Expats Can’t Even Escape The Tax Man When They Die

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The long arm of the tax man can still grab some of your money even if you live or retire abroad as an expat.

Some people must still pay inheritance tax in the UK even if they live thousands of miles away on the other side of the world.

Tax rules in the UK say expats must pay the tax on cash, property or other assets remaining in Britain if they die overseas.

Some assets are excluded from IHT.

  • These include foreign currency accounts at a bank or the Post Office
  • Overseas pensions, such as QROPS
  • Investments in unit trusts

But different rules may apply if your assets are tied up in a trust or government gilts (bonds).

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When an expat is UK tax resident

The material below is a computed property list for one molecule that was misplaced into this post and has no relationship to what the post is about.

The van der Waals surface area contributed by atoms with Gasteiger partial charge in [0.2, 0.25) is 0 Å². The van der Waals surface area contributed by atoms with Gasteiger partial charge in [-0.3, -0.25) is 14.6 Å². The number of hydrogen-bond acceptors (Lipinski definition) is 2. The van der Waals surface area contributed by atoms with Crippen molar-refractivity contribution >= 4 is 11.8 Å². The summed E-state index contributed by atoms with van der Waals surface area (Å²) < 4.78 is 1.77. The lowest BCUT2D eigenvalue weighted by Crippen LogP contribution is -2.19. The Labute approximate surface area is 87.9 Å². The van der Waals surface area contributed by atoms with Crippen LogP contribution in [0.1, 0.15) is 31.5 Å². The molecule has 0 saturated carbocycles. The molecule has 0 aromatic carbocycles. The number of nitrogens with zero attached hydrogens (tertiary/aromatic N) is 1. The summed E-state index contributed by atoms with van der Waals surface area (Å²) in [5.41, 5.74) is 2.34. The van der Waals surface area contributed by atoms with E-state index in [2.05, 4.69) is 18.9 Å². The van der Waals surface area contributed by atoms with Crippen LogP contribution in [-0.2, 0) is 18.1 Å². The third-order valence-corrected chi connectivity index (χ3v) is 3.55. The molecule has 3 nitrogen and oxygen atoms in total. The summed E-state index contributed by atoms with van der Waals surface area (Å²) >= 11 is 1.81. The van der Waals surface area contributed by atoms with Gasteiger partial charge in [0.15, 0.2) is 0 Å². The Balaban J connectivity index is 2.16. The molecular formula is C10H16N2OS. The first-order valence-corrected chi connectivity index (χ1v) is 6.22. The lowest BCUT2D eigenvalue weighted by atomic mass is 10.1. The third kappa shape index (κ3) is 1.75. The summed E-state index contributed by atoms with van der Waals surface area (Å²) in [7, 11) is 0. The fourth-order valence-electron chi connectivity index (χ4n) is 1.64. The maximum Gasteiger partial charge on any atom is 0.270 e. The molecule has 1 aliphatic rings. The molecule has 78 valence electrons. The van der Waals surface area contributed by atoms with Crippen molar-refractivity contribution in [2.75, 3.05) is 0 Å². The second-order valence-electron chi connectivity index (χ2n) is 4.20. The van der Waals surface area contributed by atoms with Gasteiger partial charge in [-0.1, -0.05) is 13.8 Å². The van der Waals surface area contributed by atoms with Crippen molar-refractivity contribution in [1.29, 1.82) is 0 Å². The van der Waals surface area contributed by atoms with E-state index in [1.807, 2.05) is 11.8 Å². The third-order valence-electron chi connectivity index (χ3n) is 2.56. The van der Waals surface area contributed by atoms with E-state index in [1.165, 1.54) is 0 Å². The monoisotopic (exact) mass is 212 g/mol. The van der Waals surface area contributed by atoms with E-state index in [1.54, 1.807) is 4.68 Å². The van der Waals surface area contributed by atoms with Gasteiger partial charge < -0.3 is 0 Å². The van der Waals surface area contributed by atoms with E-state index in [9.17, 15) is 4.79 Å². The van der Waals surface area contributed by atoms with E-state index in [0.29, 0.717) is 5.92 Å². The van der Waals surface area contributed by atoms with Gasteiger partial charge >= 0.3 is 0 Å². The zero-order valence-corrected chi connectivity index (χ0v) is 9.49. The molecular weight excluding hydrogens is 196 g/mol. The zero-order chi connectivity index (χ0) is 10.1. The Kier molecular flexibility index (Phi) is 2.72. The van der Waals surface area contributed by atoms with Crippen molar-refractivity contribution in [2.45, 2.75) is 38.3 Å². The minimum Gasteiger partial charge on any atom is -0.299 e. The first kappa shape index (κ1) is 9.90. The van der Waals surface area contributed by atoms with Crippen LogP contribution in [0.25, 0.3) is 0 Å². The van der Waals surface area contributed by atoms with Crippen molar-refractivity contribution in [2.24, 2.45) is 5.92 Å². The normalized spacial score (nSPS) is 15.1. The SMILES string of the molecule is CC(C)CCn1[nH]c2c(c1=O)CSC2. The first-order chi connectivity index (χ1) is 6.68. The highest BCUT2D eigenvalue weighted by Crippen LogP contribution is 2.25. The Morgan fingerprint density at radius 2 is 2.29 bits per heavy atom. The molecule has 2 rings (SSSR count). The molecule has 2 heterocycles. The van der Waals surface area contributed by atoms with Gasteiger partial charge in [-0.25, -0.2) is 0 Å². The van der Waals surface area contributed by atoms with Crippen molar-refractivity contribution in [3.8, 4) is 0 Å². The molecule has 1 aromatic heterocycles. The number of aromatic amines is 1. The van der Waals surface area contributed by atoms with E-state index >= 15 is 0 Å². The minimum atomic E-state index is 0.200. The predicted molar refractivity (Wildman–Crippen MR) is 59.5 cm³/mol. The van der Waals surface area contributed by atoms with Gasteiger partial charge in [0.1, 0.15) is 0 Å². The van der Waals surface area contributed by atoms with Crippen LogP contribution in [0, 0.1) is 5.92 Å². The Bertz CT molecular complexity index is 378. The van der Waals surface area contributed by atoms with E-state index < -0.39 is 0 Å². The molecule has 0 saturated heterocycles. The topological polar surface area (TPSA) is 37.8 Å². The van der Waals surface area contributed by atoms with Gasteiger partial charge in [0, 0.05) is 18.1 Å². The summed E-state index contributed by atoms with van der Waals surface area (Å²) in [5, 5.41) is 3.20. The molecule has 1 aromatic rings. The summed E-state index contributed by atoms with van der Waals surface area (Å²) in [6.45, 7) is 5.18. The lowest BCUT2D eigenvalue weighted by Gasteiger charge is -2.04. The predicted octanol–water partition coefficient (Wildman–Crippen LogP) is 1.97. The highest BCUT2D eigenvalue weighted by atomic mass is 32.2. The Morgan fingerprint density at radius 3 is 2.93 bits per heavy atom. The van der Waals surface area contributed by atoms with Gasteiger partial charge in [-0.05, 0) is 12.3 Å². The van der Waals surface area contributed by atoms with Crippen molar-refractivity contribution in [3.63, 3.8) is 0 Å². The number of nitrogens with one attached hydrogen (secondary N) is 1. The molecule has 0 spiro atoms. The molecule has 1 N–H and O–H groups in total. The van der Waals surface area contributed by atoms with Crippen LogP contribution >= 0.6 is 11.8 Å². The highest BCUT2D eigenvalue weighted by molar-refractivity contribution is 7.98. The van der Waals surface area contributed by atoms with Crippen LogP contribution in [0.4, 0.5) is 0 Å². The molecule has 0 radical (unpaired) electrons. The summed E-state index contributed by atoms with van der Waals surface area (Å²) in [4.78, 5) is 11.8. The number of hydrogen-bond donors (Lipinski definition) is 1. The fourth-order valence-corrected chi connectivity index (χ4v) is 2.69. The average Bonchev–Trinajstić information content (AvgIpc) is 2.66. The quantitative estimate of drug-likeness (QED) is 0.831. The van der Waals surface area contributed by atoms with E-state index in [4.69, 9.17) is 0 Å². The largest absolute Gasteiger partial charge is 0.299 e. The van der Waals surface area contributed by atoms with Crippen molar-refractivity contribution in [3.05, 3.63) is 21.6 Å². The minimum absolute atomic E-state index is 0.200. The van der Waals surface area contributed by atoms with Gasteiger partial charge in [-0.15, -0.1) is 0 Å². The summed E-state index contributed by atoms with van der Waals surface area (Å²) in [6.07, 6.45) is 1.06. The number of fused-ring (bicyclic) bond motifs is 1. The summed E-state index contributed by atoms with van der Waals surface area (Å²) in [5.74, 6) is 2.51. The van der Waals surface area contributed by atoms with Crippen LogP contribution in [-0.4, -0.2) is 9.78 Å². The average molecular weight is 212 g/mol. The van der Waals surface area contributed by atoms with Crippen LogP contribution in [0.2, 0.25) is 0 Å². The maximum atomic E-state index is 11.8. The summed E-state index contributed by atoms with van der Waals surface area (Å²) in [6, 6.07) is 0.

You can talk to the HM Revenue & Customs Inheritance Tax and probate helpline to check if someone’s UK assets are excluded from tax.

Another point to watch is you will be treated as a UK tax resident for inheritance tax if you have lived in Britain for 15 out of the past 20 years or you had your main home in the country at any time in the last three years of your life.

Many expats also worry about double taxation between the UK and a foreign country, but a raft of agreements between Britain and other nations should mean your estate only pays tax once on the same asset.

Inheritance rules are also different in other countries – including popular expat destinations such as France, Spain, Dubai and the USA.

How much is IHT?

Professional advisers are likely to insist you make a will in each country where you have significant cash and other property or possessions.

Dubai has recently opened a repository for expats opting for their estate to be tax treated under British law.

You will pay inheritance tax in the UK if your estate is worth £325,000 or more, although couples can double up on unused allowances.

Anything left to a spouse or civil partner is tax-exempt, while special rules also allow passing your home to close relatives.

The estate above the inheritance tax nil-rate band is charged at a flat rate of 40% in the UK.

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